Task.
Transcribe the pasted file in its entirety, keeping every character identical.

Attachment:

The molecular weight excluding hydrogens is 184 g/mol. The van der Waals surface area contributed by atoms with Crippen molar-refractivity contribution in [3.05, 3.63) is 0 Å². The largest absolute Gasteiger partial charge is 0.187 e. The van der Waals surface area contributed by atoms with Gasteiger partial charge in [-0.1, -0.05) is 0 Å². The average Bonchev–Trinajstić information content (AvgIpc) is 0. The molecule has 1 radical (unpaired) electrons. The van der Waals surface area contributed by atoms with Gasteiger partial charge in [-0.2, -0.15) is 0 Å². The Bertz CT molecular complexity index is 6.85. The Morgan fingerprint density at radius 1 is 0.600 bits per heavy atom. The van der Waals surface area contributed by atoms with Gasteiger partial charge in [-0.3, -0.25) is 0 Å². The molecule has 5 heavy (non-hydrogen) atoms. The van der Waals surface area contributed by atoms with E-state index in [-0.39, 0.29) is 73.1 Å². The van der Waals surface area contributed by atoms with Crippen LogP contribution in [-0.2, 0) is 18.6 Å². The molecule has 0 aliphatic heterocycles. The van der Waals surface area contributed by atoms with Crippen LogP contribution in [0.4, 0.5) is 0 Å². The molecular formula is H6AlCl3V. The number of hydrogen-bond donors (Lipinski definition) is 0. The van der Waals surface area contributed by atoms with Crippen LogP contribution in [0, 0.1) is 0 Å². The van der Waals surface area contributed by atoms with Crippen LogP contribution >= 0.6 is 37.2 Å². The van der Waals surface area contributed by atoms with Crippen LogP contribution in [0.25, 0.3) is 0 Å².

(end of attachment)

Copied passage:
The molecular weight excluding hydrogens is 184 g/mol. The van der Waals surface area contributed by atoms with Crippen molar-refractivity contribution in [3.05, 3.63) is 0 Å². The largest absolute Gasteiger partial charge is 0.187 e. The van der Waals surface area contributed by atoms with Gasteiger partial charge in [-0.1, -0.05) is 0 Å². The average Bonchev–Trinajstić information content (AvgIpc) is 0. The molecule has 1 radical (unpaired) electrons. The van der Waals surface area contributed by atoms with Gasteiger partial charge in [-0.2, -0.15) is 0 Å². The Bertz CT molecular complexity index is 6.85. The Morgan fingerprint density at radius 1 is 0.600 bits per heavy atom. The van der Waals surface area contributed by atoms with Gasteiger partial charge in [-0.3, -0.25) is 0 Å². The molecule has 5 heavy (non-hydrogen) atoms. The van der Waals surface area contributed by atoms with E-state index in [-0.39, 0.29) is 73.1 Å². The van der Waals surface area contributed by atoms with Crippen LogP contribution in [-0.2, 0) is 18.6 Å². The molecule has 0 aliphatic heterocycles. The van der Waals surface area contributed by atoms with Crippen LogP contribution in [0.4, 0.5) is 0 Å². The molecular formula is H6AlCl3V. The number of hydrogen-bond donors (Lipinski definition) is 0. The van der Waals surface area contributed by atoms with Crippen LogP contribution in [0, 0.1) is 0 Å². The van der Waals surface area contributed by atoms with Crippen LogP contribution >= 0.6 is 37.2 Å². The van der Waals surface area contributed by atoms with Crippen LogP contribution in [0.25, 0.3) is 0 Å².